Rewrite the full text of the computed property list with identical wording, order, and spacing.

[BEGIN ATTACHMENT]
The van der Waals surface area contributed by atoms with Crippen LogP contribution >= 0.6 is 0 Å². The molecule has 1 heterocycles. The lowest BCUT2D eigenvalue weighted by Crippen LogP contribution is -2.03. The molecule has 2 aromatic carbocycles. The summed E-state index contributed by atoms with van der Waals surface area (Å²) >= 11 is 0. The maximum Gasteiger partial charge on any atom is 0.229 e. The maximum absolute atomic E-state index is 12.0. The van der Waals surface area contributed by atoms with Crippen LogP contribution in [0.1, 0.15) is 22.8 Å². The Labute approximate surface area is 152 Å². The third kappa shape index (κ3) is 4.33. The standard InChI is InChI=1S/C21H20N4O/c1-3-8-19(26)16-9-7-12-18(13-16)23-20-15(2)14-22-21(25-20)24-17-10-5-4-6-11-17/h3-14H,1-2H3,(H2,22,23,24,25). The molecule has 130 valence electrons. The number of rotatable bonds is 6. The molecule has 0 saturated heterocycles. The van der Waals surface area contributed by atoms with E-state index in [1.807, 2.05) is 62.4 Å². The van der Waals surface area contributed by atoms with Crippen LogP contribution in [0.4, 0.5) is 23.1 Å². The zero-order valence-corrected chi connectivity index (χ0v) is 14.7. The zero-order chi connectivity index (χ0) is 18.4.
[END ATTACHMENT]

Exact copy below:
The van der Waals surface area contributed by atoms with Crippen LogP contribution >= 0.6 is 0 Å². The molecule has 1 heterocycles. The lowest BCUT2D eigenvalue weighted by Crippen LogP contribution is -2.03. The molecule has 2 aromatic carbocycles. The summed E-state index contributed by atoms with van der Waals surface area (Å²) >= 11 is 0. The maximum Gasteiger partial charge on any atom is 0.229 e. The maximum absolute atomic E-state index is 12.0. The van der Waals surface area contributed by atoms with Crippen LogP contribution in [0.1, 0.15) is 22.8 Å². The Labute approximate surface area is 152 Å². The third kappa shape index (κ3) is 4.33. The standard InChI is InChI=1S/C21H20N4O/c1-3-8-19(26)16-9-7-12-18(13-16)23-20-15(2)14-22-21(25-20)24-17-10-5-4-6-11-17/h3-14H,1-2H3,(H2,22,23,24,25). The molecule has 130 valence electrons. The number of rotatable bonds is 6. The molecule has 0 saturated heterocycles. The van der Waals surface area contributed by atoms with E-state index in [1.807, 2.05) is 62.4 Å². The van der Waals surface area contributed by atoms with Crippen LogP contribution in [0.4, 0.5) is 23.1 Å². The zero-order valence-corrected chi connectivity index (χ0v) is 14.7. The zero-order chi connectivity index (χ0) is 18.4.